Closing for Japan's balloon launch campaign - 6/20/2007
Sanriku (Japan).- With a overcast sky background, the fourth stratospheric balloon corresponding to the spring launch campaign of the Japanese Space Agency (JAXA), was launched from the Sanriku Balloon Center, near Iwate, in the northern side of the country, on June 15th. The balloon was a B-50 model (50.000 m3 of volume) and was intented to be a technological flight.
The balloon was released at 15:05 local time and after a first climb to 13 km the telecommanded valves were operated to stop the ascent leting the balloon to be carried by the westerlies over the Pacific Ocean. As soon as the craft reached a point located 280 km east of the shoreline, ballast was released to let it reach the float altitude of 35.8 km, and from this height, travelling over the easterlies the balloon headed again to the coast. Near 23:00 that night when the craft reached the China Bay zone it was terminated. Both, balloon and payload were found by the search helicopter and recovered by a vessel the next day.
Among the experiences performed during the trip, a new PCM telemeter system and serial communication command system was tested as well a real time CCD camera for night heaven observations. These components will take part of the upcoming flight of the FITE (Far-Infrared Interferometric Telescope Experiment) at the end of the year from Brazil (more information soon).
With this launch the campaign ended. The last remaining flight with the aim of perform continuous observation of the VENUS atmosphere with a telescope was postponed to the next launch campaign in Fall.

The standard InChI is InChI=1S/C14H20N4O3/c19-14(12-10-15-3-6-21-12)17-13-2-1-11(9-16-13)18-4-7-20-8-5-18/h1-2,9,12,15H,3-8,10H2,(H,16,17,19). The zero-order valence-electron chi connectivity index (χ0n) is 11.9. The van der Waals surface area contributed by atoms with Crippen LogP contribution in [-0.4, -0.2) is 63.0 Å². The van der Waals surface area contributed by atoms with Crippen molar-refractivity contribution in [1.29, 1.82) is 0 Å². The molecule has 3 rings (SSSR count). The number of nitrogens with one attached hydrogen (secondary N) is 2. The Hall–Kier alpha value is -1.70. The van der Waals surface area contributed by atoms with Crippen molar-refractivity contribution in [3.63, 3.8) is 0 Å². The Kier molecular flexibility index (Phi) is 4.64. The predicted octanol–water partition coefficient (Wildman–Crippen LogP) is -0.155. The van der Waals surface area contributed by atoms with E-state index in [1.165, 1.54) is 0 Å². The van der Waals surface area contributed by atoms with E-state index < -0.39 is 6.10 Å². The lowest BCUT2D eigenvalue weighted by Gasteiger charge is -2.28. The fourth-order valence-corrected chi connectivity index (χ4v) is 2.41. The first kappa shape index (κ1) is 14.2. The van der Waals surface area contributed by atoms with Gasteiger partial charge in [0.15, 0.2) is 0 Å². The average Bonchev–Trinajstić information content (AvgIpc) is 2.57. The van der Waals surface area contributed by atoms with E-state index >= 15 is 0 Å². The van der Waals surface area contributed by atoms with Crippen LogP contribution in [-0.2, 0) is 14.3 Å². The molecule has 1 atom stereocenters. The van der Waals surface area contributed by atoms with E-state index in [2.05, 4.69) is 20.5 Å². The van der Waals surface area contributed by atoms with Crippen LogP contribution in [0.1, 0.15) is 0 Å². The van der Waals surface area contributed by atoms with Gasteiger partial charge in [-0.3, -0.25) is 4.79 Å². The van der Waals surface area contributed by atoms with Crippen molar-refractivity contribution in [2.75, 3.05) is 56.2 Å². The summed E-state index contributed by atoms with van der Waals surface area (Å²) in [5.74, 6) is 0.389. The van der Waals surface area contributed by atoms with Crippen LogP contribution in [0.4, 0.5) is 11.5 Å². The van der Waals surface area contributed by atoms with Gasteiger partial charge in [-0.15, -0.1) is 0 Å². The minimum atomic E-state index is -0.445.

MANHIGH or the forgotten technological feat - 6/12/2007
The global celebration for the starting of the space age next October, 50 years after the launch of the Russian "Sputnik" satellite, seems to have submerged in the forgetfulness other commemorations less known to the public but not less important for the mankind in the stellar conquest.
That's what heppenned with the totally unnoticed anniversary on past June 2th of the MANHIGH-I mission. Although a great celebration is prepared to commemorate the second of the flights of the project (more information soon) this first step of the program has been completely ignored, even by the aerospace specialized media.
For that reason from this humble place we wished to correct this, offering a detailed account of this first and exciting flight, honoring a feat of the technology of that time and the decided men that helped to pave the way to the stars for the future astronauts.
A little bit of history
Project Manhigh was a United States Air Force balloon flight program designed to investigate the human factors of space flight by taking men into the stratosphere.
Since space is considered a hostile environment, in the middle 50's the Air Force needed to know how humans could survive there and sought to discover more of the design principles for space capsules and how to study men and their reactions when in space. The collection of such data would permit intelligent planning of future space flight experiments. Dr. John P. Stapp, who was then chief of the Aeromedical Field Laboratory, Air Force Missile Development Center, and Dr. David G. Simons of the Aeromedical Field Laboratory, was appointed the Air Force Project Officer.